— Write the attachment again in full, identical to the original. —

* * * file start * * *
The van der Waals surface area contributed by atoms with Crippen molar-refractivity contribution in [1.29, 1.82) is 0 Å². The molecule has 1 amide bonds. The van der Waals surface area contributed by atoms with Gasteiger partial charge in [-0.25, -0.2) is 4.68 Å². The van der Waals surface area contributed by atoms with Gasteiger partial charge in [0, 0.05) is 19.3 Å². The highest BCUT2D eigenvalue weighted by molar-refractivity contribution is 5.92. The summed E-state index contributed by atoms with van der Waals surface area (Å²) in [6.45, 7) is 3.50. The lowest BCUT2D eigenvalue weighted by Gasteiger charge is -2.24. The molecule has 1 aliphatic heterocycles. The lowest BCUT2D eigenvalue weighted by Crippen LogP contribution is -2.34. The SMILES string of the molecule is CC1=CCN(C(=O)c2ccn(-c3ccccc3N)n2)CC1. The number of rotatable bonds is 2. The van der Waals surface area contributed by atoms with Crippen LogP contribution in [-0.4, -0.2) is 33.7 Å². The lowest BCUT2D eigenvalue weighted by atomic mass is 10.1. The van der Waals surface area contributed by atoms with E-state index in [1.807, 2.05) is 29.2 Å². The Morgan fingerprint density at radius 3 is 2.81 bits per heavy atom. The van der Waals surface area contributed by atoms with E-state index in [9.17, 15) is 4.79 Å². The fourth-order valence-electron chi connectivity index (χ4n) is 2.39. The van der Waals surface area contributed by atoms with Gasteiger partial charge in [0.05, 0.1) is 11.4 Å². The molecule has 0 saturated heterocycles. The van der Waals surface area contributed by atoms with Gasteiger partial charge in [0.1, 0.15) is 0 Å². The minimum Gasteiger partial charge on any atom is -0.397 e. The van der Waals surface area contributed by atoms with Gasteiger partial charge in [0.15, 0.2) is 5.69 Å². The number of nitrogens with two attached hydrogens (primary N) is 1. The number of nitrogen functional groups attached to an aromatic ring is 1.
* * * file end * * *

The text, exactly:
The van der Waals surface area contributed by atoms with Crippen molar-refractivity contribution in [1.29, 1.82) is 0 Å². The molecule has 1 amide bonds. The van der Waals surface area contributed by atoms with Gasteiger partial charge in [-0.25, -0.2) is 4.68 Å². The van der Waals surface area contributed by atoms with Gasteiger partial charge in [0, 0.05) is 19.3 Å². The highest BCUT2D eigenvalue weighted by molar-refractivity contribution is 5.92. The summed E-state index contributed by atoms with van der Waals surface area (Å²) in [6.45, 7) is 3.50. The lowest BCUT2D eigenvalue weighted by Gasteiger charge is -2.24. The molecule has 1 aliphatic heterocycles. The lowest BCUT2D eigenvalue weighted by Crippen LogP contribution is -2.34. The SMILES string of the molecule is CC1=CCN(C(=O)c2ccn(-c3ccccc3N)n2)CC1. The number of rotatable bonds is 2. The van der Waals surface area contributed by atoms with Crippen LogP contribution in [-0.4, -0.2) is 33.7 Å². The lowest BCUT2D eigenvalue weighted by atomic mass is 10.1. The van der Waals surface area contributed by atoms with E-state index in [1.807, 2.05) is 29.2 Å². The Morgan fingerprint density at radius 3 is 2.81 bits per heavy atom. The van der Waals surface area contributed by atoms with E-state index in [9.17, 15) is 4.79 Å². The fourth-order valence-electron chi connectivity index (χ4n) is 2.39. The van der Waals surface area contributed by atoms with Gasteiger partial charge in [0.05, 0.1) is 11.4 Å². The molecule has 0 saturated heterocycles. The van der Waals surface area contributed by atoms with Gasteiger partial charge in [0.1, 0.15) is 0 Å². The minimum Gasteiger partial charge on any atom is -0.397 e. The van der Waals surface area contributed by atoms with Gasteiger partial charge in [0.15, 0.2) is 5.69 Å². The number of nitrogens with two attached hydrogens (primary N) is 1. The number of nitrogen functional groups attached to an aromatic ring is 1.